In the past 40 years, we’ve seen only two types of U.S. economy. A new and different economy could be right around the corner. What is it?
If you’re familiar with San Franciso, you’re familiar with microclimates.
On a summer day, it may be 55 deg. in the City, 75 deg. in Alameda (where I live), and 95. deg in Concord (where my son goes to school).
It’s no wonder that the #1 memento for a San Francisco tourist is a sweatshirt. You think California summer, and you think hot. Nope. Fog covers the City, pulled on shore by the Bay Area’s inland heat. And it’s cold.
The simple lesson? Be ready for all kinds of weather.
All weather investing portfolios
This analogy has infiltrated investment-speak over the years.
The most direct is Ray Dalio’s All Weather investment portfolio (1996). It holds roughly 30% stocks, 40% long-term bonds, 15% short-term bonds, 7.5% gold, and 7.5% commodities.
- Permanent portfolio (1982) from Harry Browne, holding 25% stocks, 25% long-term bonds, 25% cash, and 25% gold.
- Dragon portfolio (2020) from Chris Cole. It holds 20% stocks, 20% long-term bonds, 20% gold, 20% commodity trend, and 20% long volatility.
If this post is getting complicated fast for you, do not worry.
I name these investment portfolios for one reason. Smart investors with very long investment horizons consider all types of U.S. economies. Or as I will call them: economic regimes.
What are the four economic regimes?
Economic regimes depend on two factors that interact: Growth and Inflation.
If we match levels of Growth (positive or negative) with Inflation (yes or no), we arrive at four economic regimes:
- Expansion (real): economic growth and no price inflation
- Expansion (nominal): economic growth with price inflation
- Recession: economic decline and no price inflation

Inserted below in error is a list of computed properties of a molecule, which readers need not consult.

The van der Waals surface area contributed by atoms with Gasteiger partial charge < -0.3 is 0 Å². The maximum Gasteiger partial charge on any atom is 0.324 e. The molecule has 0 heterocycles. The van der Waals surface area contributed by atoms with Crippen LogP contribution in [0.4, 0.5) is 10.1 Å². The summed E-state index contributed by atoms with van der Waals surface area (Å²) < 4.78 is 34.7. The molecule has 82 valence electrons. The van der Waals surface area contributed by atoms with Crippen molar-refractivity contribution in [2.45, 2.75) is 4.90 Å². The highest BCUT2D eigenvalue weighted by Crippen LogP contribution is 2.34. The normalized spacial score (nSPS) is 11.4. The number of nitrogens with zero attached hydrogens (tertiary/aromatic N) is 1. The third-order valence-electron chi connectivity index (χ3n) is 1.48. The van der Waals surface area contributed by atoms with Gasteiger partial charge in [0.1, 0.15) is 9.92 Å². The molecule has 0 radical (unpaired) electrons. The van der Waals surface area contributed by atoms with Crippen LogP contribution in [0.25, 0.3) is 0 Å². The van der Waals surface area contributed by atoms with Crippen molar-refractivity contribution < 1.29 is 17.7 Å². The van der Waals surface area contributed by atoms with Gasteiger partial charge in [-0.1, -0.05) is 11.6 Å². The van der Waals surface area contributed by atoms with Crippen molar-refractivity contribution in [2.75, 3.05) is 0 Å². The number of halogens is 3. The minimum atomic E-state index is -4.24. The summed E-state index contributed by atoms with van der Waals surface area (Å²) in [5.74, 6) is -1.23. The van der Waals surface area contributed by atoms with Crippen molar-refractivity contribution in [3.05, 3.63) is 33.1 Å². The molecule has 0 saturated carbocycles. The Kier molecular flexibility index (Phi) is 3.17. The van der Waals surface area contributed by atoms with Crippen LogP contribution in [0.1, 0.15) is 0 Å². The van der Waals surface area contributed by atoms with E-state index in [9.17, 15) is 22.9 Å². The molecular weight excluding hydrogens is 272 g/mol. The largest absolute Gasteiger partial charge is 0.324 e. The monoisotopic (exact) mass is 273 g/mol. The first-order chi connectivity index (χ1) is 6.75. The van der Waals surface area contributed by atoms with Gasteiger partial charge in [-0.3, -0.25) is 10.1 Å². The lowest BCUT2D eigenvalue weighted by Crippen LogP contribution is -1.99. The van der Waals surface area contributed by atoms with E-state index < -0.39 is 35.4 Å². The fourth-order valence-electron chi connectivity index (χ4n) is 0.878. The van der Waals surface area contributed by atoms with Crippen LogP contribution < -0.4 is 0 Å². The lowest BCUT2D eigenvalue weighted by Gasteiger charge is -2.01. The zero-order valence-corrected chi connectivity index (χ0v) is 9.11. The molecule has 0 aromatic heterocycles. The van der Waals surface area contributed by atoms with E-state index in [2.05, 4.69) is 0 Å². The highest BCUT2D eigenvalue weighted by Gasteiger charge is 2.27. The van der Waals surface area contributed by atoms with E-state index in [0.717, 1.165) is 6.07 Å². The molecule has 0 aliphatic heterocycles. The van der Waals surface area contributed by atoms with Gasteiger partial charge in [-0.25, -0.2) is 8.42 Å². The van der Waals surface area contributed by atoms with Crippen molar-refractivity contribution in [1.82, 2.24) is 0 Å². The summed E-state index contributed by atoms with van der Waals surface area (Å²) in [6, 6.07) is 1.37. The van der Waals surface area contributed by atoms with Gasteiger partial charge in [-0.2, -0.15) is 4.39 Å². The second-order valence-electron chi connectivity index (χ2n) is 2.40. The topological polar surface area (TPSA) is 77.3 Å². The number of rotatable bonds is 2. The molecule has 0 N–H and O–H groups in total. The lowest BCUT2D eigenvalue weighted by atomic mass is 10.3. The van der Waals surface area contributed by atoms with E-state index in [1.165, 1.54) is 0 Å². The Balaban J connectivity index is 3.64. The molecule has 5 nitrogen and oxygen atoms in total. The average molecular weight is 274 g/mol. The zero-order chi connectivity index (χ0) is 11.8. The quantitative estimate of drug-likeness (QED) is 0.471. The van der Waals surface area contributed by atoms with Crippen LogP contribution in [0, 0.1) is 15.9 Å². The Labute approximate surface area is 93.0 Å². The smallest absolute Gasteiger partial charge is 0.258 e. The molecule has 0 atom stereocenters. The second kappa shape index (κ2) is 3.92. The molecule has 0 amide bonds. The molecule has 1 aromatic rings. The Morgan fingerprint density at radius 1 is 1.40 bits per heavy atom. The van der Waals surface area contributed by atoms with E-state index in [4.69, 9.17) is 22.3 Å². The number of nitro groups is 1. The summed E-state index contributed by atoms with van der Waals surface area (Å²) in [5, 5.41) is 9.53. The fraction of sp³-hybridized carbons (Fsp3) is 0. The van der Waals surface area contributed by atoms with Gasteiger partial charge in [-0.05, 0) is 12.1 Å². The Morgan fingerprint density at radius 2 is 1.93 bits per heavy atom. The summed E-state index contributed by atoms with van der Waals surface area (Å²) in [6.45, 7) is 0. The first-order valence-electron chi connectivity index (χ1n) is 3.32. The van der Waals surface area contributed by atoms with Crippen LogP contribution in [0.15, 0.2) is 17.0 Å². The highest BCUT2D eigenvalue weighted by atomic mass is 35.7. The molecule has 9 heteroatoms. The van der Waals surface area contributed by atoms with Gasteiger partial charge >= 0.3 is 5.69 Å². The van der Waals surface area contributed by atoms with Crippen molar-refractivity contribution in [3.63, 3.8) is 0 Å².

- Stagflation: economic decline with price inflation
Assessing recent history:
- For the last ~40 years (1980 to 2021), we’ve swung between expansion (real) and recession.
- 2021/2 included 18 months of expansion (nominal-with inflation).
- And, as we look to 2023, we are teetering between continued expansion (nominal) and stagflation.
Why is this important?
Consider these questions:
- What type of investments work best in expansionary times? Stocks.
- How about in recessions? Bonds.
This is good: We have access to stocks and bonds in our 401Ks, IRAs, and brokerage accounts.
- What about expansionary times with inflation? Stocks, yes, but also (and more so) commodities!
- How about during stagflation? Commodities again. And gold.
This is a problem! Most investors can’t access commodities and gold as investments.
Inflation really messes things up. If it sticks around, we need alternatives to stocks and bonds for continued investment success.
Your easy-to-understand 2x2 matrix
In my 20s, I worked for a manager who looked at life through 2x2 matrices. Every situation. Every decision. Everything could be framed by a 2x2.
Well, so can economic regimes.
The four quadrants that define our four economic regimes are defined here:
For those interested in my research, here is a link to the key chart.
And for even more excruciating details, refer to this.
All Weather portfolios make a comeback
I mentioned early on that several all-weather portfolios do exist. But few know about them, for these reasons:
- They have been out of favor because they have underperformed. We’ve experienced zero inflation in the past 40 years. So, commodities and gold have been a drag on investment returns.
- We aren’t educated on all-weather portfolios. The mutual fund industry -and the stock/bond funds it touts- has grown massively in the last 40 years. And this aligns with just two of four economic regimes. Our own short-term thinking limits us.
- Until recently, portfolios with commodities and gold have been hard to set up. Only hedge funds, family offices, and other “big money” played in these assets.
Portfolios that accommodate all economic regimes may have been out of favor for 40 years. But, they may soon make a comeback.
2022 and 2023 appear to be years of economic change. It’s time to learn more!
And, wouldn’t it be cool if there was a more fluid all-weather portfolio?
What if you could move money to the best performers when economic regimes changed?
That’s what I do at fastfollowinvestor.com.
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